SAN JOSE, Calif. The U.S. government is grappling with one of the first big snags in the wake of awarding $4 billion in grants to build a smart electric grid. It could take years before there are any low cost appliances for Joe Consumer to plug into an intelligent power network.
The vision of a smart grid includes smart appliances that automatically turn on or off in response to fluctuating energy prices as electric demand peaks and troughs. Intelligent fridges, dryers and other energy hogs could help utilities reduce their needs for new power plants, help consumers save money and ease stress on the environment.
To enable this so-called demand response application, appliance makers need an easy, low cost way to plug into the grid. Today they face as many as a dozen wired and wireless choices, most of them far too expensive and high bandwidth, focused on carrying digital music and video around the home.
In an effort to fill the gap, a senior government technologist laid down the gauntlet before a recent gathering of powerline networking engineers: create a standard to plug appliances into tomorrow's smart grid soon--or Uncle Sam may do it for you.
Industry representatives at the meeting said the government is over-stepping its boundaries. Forcing the handful of powerline technologies in the market to converge makes no sense, they added.
Government planners knew a lack of standards was one of the big issues preventing the move to a digital, networked power grid. Before its first economic stimulus grant went out, it spent $10 million to launch a new smart grid standards effort organized by the National Institute of Standards and Technology.
NIST is now reviewing industry feedback on a first draft framework for smart grid standards. As a next step, NIST convened in Denver in mid-November a so-called Smart Grid Interoperability Panel of diverse stakeholders to drive the standards work forward.
SGIP includes fifteen Priority Action Plan committees focused on some of the thorniest standards issues ahead. At the first meeting of the PAP-15 group focused on powerline home networks, the national coordinator of smart grid standards at NIST, George Arnold, gave the group his ultimatum.
"It was a pretty competitive group to put in one room," quipped Arnold. "I almost thought I would have to hire a security guard."
In the meeting Arnold said NIST could use its experience selecting the AES security standard as a model for creating a technology bake-off for a low cost powerline standard for smart appliances.
"The moment where he most needed a security guard was when he said if you guys can't get together [on a standard], NIST will decide," said Stefano Galli, a lead scientist at Panasonic R&D Co. of America who attended the meeting. "There was an uproar.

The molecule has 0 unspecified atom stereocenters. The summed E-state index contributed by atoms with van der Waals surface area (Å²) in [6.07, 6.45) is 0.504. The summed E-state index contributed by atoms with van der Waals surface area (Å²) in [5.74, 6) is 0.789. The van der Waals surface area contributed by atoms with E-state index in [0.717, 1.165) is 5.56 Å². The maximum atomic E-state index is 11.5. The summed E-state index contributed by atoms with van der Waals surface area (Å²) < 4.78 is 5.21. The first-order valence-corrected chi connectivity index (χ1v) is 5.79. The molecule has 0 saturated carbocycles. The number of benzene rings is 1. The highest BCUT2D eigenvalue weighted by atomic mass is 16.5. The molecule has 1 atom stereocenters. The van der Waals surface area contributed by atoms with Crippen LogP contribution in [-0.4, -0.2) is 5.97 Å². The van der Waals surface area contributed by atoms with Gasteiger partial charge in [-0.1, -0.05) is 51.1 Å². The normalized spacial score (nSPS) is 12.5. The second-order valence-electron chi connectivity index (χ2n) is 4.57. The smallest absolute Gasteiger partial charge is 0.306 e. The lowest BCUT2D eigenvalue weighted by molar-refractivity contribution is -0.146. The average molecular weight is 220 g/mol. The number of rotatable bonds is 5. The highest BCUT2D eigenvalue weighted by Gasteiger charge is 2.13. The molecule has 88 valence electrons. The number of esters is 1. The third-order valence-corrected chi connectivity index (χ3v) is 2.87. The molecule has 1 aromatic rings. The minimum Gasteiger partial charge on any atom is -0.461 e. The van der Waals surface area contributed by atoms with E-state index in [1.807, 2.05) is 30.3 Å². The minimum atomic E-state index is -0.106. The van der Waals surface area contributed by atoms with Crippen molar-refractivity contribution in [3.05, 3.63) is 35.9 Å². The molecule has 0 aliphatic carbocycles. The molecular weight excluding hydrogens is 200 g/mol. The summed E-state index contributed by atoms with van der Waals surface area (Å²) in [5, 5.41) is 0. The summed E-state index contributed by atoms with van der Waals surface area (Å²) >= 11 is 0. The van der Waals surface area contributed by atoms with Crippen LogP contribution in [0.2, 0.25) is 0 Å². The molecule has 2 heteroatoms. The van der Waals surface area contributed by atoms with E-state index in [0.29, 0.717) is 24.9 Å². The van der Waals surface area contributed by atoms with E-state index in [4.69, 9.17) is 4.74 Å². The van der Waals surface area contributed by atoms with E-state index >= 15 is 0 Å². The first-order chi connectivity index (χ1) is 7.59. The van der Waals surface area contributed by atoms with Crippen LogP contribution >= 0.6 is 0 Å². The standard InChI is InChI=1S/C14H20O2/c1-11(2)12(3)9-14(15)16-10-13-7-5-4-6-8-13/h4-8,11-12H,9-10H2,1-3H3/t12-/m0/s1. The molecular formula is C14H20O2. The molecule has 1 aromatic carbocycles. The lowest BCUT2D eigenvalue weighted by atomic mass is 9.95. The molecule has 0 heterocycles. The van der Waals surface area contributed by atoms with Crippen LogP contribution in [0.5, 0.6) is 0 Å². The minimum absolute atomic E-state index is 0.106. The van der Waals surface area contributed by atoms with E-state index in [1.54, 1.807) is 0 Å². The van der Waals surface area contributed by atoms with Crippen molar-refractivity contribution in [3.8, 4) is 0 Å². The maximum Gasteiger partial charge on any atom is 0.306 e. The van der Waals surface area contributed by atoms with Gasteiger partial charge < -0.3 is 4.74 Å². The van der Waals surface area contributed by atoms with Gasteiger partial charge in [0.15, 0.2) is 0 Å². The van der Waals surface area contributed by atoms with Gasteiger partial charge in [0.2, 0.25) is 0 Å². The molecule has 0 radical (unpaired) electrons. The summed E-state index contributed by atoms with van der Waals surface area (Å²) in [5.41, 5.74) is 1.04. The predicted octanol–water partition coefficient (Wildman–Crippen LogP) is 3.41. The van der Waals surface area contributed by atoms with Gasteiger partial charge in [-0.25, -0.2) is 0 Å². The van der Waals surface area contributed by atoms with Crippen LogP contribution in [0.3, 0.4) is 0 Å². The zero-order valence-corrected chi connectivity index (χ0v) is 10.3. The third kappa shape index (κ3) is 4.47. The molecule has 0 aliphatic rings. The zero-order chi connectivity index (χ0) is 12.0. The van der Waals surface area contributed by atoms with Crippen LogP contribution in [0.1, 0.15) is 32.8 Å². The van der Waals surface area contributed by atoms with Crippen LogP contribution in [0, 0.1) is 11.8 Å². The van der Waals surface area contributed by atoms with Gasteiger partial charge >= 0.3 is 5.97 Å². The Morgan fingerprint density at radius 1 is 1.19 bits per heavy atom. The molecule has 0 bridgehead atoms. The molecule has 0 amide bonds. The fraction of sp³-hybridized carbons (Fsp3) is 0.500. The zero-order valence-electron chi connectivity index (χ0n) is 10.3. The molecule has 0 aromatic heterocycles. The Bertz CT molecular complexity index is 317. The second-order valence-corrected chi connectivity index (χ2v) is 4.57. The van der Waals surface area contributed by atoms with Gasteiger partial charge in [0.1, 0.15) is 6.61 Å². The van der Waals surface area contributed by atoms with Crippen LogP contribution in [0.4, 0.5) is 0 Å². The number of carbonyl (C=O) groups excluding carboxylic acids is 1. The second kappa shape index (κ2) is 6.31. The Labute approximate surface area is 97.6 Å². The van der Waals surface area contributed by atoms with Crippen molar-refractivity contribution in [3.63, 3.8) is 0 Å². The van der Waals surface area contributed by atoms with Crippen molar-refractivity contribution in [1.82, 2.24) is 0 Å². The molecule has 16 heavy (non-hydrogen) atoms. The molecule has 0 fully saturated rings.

"Big companies feel this weight of a government decision is not beneficial," said Galli who also co-chairs an IEEE task force exploring communications standards for the smart grid. "A premature convergence of the home network could create more problems than it solves," he added.
"I would rather let the market decide, and I think the 70 companies in the HomePlug Alliance would rather have the market decide, too," said Rob Ranck, president of HomePlug which has released multiple generations of home powerline networking standards. "We've met with [regulators], the Department of Energy and Congressional staff members and there doesn't seem to be a clear consensus that [picking a standard] is NIST's role," he said.
"If you go back to the legislation that supports NIST, it talks about interoperability, but it's not clear whether it sets up the federal government to pick a single winner," Ranck added.
The industry has tried and failed for years to set a single powerline home networking standard. After four years of work, the IEEE 1901 group is about to finalize a standard that essentially blesses multiple powerline physical layers and media access controllers.
The stakes are as high as the difficulties. The government is keen to ensure its $4 billion in recent smart grid grants is money well spent. Many of the projects include pilot projects in demand response systems.
White goods giant Whirlpool Corp. made a high-profile promise last fall that it will ship in 2011 a million dryers ready to plug into the smart grid—if there is a suitable networking standard the company can use.
"The last thing I want to see is a Wall Street Journal article a year from now saying Whirlpool had to renege on its promise because of the lack of a standard," said Arnold.
From NIST's perspective, "the ideal would be to have one wired and one wireless standard," Arnold told EE Times.
Members of competing Wi-Fi and Zigbee trade groups also attended the meetings in Denver. Some expressed they disagreed with the idea of a single wireless standard—even if their approach was picked.